She wrote the book very fast, much faster than is her usual habit, because she feared that the further into a Trump administration America travels, the less scope there might be for resistance, for building an alternative. In this she believes that there are important precedents for people to understand.
She points hopefully to the example of Spain in 2004, when after the Madrid train bombings the prime minister, José Maria Aznar, announced that a state of emergency and special state powers were necessary. The people, remembering Franco, took to the streets to reject that analysis and kicked the government out, voting in a party that would pull Spanish troops out of Iraq. She is fully aware, too, of the alternative in Turkish president Recip Tayyip Erdoğan’s successful plea for dictatorial powers following the chaos of the failed coup in 2016. Klein’s book sets out those examples in advance of any comparable shock in America, and makes the case for collective resistance in the event of crisis. “I hope none of it happens [in the States] and none of it is useful,” she says, “but just in case, I wanted to have it out there as soon as possible.”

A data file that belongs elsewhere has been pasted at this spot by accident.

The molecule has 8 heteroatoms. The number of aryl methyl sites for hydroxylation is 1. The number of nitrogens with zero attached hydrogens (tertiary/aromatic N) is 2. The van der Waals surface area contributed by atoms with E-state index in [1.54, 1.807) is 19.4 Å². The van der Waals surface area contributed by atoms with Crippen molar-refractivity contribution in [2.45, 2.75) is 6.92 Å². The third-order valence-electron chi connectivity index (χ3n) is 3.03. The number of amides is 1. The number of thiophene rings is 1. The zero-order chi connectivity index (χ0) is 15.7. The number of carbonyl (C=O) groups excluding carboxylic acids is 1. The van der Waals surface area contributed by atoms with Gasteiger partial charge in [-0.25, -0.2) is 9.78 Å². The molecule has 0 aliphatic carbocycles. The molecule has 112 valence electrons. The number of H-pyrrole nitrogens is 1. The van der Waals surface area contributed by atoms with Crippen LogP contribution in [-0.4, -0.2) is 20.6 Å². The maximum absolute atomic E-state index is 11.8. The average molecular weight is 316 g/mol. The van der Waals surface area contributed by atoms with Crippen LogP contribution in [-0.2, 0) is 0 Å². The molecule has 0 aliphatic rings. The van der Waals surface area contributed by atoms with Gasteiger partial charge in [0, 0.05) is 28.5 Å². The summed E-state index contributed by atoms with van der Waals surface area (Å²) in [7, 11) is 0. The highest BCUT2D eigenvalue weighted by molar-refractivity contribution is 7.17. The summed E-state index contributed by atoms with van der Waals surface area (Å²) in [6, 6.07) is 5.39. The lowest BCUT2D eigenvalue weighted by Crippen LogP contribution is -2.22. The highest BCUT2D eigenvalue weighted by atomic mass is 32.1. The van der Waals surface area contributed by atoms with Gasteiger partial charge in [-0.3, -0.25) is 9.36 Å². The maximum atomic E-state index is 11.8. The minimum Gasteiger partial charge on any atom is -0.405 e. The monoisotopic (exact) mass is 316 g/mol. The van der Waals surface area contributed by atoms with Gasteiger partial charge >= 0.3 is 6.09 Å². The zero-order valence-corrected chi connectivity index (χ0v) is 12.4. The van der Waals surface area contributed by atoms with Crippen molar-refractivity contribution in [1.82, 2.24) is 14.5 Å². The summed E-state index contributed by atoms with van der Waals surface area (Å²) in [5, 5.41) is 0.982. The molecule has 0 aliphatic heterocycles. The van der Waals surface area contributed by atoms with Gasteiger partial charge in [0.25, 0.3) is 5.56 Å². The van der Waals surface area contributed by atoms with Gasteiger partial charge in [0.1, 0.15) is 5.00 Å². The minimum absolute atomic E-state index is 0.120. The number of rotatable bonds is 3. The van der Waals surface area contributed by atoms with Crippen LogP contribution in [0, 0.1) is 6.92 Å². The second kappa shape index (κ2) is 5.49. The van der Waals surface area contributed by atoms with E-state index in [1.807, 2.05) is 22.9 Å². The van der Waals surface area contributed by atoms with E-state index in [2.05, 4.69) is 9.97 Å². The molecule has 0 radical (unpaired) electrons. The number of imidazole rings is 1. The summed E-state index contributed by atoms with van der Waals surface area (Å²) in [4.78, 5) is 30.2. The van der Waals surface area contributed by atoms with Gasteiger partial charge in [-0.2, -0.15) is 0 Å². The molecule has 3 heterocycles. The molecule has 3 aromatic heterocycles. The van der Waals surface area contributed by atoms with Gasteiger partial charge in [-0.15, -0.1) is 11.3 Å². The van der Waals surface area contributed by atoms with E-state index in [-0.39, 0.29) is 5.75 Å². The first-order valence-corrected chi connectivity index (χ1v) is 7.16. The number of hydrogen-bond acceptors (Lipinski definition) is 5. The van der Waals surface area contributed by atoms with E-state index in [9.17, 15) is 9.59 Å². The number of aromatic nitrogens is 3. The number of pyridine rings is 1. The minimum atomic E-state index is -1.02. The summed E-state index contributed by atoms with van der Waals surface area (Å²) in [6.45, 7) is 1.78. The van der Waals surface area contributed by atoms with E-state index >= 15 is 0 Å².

The daughter of American parents, Klein lives in Toronto with dual citizenship. When she thought about putting her book together, her original plan was for an anthology of articles threaded together with interviews, but once she started analysing the presidency she kept writing in a kind of frenzy. One of the benefits of having a deadline and an all-consuming project was that it meant she was forced to use the blocking app Freedom to protect her from the distraction of the internet. “I think if I hadn’t written this book I just would have stared at Twitter like many others for months on end, watching it unfold, and writing snippy things at people.”